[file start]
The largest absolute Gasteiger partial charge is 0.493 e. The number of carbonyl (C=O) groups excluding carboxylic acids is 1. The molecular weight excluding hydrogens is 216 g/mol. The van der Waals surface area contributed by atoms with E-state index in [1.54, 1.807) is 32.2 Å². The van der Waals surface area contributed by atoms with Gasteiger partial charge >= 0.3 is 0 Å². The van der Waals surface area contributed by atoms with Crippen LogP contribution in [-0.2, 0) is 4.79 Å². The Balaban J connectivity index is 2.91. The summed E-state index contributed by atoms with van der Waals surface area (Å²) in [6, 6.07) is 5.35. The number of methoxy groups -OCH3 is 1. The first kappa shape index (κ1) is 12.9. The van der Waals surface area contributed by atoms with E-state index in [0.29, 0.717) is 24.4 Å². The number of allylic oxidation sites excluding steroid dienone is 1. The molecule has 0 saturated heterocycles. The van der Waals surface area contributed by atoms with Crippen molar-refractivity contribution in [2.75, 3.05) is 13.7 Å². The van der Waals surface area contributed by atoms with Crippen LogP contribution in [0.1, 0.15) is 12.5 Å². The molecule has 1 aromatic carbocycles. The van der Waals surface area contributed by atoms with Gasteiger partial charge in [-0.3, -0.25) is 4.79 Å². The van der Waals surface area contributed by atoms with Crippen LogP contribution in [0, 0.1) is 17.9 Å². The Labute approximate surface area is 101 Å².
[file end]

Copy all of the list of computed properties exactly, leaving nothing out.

The largest absolute Gasteiger partial charge is 0.493 e. The number of carbonyl (C=O) groups excluding carboxylic acids is 1. The molecular weight excluding hydrogens is 216 g/mol. The van der Waals surface area contributed by atoms with E-state index in [1.54, 1.807) is 32.2 Å². The van der Waals surface area contributed by atoms with Gasteiger partial charge >= 0.3 is 0 Å². The van der Waals surface area contributed by atoms with Crippen LogP contribution in [-0.2, 0) is 4.79 Å². The Balaban J connectivity index is 2.91. The summed E-state index contributed by atoms with van der Waals surface area (Å²) in [6, 6.07) is 5.35. The number of methoxy groups -OCH3 is 1. The first kappa shape index (κ1) is 12.9. The van der Waals surface area contributed by atoms with E-state index in [0.29, 0.717) is 24.4 Å². The number of allylic oxidation sites excluding steroid dienone is 1. The molecule has 0 saturated heterocycles. The van der Waals surface area contributed by atoms with Crippen molar-refractivity contribution in [2.75, 3.05) is 13.7 Å². The van der Waals surface area contributed by atoms with Crippen LogP contribution in [0.1, 0.15) is 12.5 Å². The molecule has 1 aromatic carbocycles. The van der Waals surface area contributed by atoms with Gasteiger partial charge in [-0.3, -0.25) is 4.79 Å². The van der Waals surface area contributed by atoms with Crippen LogP contribution in [0, 0.1) is 17.9 Å². The Labute approximate surface area is 101 Å².